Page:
Lake Tahoe clarity decreased 9.5 feet in 2017 | SierraSun.com

Lake Tahoe clarity decreased 9.5 feet in 2017

Tahoe Daily Tribune

Citing the convergence of drought, record precipitation and warm temperatures, researchers announced Wednesday that Lake Tahoe's famed clarity declined 9.5 feet in 2017.

The numbers from the UC Davis Tahoe Environmental Research Center follow a 3.9-foot decrease in average annual clarity in 2016. The decrease in 2017 dropped the average annual clarity level to 59.7 feet.

Although the measurement plummeted past the previous lowest recorded average of 64.1 feet, which was recorded in 1997, officials pointed out that clarity can swing greatly from year to year and from season to season.

The five-year average lake clarity is approximately 70 feet.

"In 2017, Lake Tahoe's low clarity was primarily the result of two extreme climatic and hydrologic events — a perfect storm, so to speak," Tahoe Environmental Research Center Director Geoffrey Schladow, a professor of engineering at UC Davis, said in a statement. "The combination of arguably the most extreme drought period ending with the most extreme precipitation year produced the low clarity values seen. Measurements for 2018 have already shown a large improvement that are more in line with the long-term trend."

The impact of years drought followed by one of the wettest winters on record is reflected in last year's seasonal clarity shifts, or lack of shifts, researchers said.

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Typically clarity is worst in the summer months before improving in the fall and winter months. While clarity through mid-March fared better than in previous years, it failed to improve in the fall and winter.

Researchers say this is due, in part, to the volume and increased frequency that sediment was dumped into the lake. In 1997, which also saw a heavy-precipitation winter, peak sediment flow came in January

That was no the case in 2017, which marked the end of marked the end of California's worst drought in at least 1,200 years.

According to the research center, "2017 produced a far greater load of sediment than the lake experienced in 1997, and those loads came more frequently throughout the year."

That point was further illustrated by the fact that algal concentrations — another leading cause of reduced clarity — were not significantly higher in 2017 than other years.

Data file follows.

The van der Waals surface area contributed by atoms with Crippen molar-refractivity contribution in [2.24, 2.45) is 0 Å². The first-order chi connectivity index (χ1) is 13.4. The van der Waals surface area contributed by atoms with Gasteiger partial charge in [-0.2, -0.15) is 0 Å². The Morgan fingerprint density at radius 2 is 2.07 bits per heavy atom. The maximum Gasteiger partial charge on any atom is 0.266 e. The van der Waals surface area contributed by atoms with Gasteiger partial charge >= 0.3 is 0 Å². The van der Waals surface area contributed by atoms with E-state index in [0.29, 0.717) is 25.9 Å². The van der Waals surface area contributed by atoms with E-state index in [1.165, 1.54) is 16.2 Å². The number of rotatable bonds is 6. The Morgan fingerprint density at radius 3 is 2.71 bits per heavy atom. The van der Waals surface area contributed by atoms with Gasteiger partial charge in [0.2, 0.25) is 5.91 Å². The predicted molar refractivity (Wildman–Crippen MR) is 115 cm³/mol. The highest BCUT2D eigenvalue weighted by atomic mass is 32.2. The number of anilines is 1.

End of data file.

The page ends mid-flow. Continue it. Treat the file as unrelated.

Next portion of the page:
Researchers also cited warming temperatures as an ingredient in the low-clarity cocktail. According to the research center, 2017 summer temperatures were the warmest on record at Lake Tahoe — nearly 3 degrees warmer than in the previous three years.

Warming lake temperatures can hold fine sediment particles closer to the surface longer, reducing clarity, according to previous research.

Average Lake Tahoe Secchi Depth

Annual Winter Summer

Year (feet) (feet) (feet)

1968 102.4 109.6 94.2

1969 93.8 119.1 74.8

1970 99.1 99.4 93.5

1971 94.2 109.9 86.3

1972 89.9 85.6 91.2

1973 85.6 96.8 75.1

1974 89.2 97.4 83.0

1975 85.6 94.5 77.8

1976 89.9 90.6 84.6

1977 91.2 91.2 92.8

1978 85.0 87.6 82.0

1979 87.6 95.1 81.7

1980 81.4 90.9 74.8

1981 89.9 81.7 97.8

1982 79.7 90.6 64.6

1983 73.5 95.1 57.1

1984 74.8 72.2 74.5

1985 79.4 89.6 72.5

1986 79.1 88.3 74.1

1987 80.7 76.1 85.6

1988 81.0 77.4 91.9

1989 77.4 87.6 75.5

1990 77.4 84.6 75.5

1991 73.5 70.9 72.8

1992 78.4 72.5 82.7

1993 70.5 84.6 65.3

1994 74.1 71.5 77.8

1995 70.5 75.1 58.1

1996 76.8 88.3 69.2

1997 64.0 65.6 62.7

1998 65.9 76.1 59.7

1999 68.9 81.0 63.0

2000 67.3 70.5 64.0

2001 73.5 77.8 72.8

2002 78.1 78.4 81.0

2003 70.9 70.9 69.2

2004 73.5 83.3 73.2

2005 72.2 80.4 66.9

2006 67.6 76.8 57.4

2007 70.2 82.3 65.3

2008 69.6 85.3 50.5

2009 68.2 81.4 59.1

2010 64.3 72.8 51.8

2011 68.9 85.0 51.5

2012 75.1 88.3 64.6

2013 70.2 77.8 63.6

2014 77.8 79.1 76.8

2015 73.2 71.5 73.2

2016 69.2 83.3 56.4

2017 59.7 76.4 53.5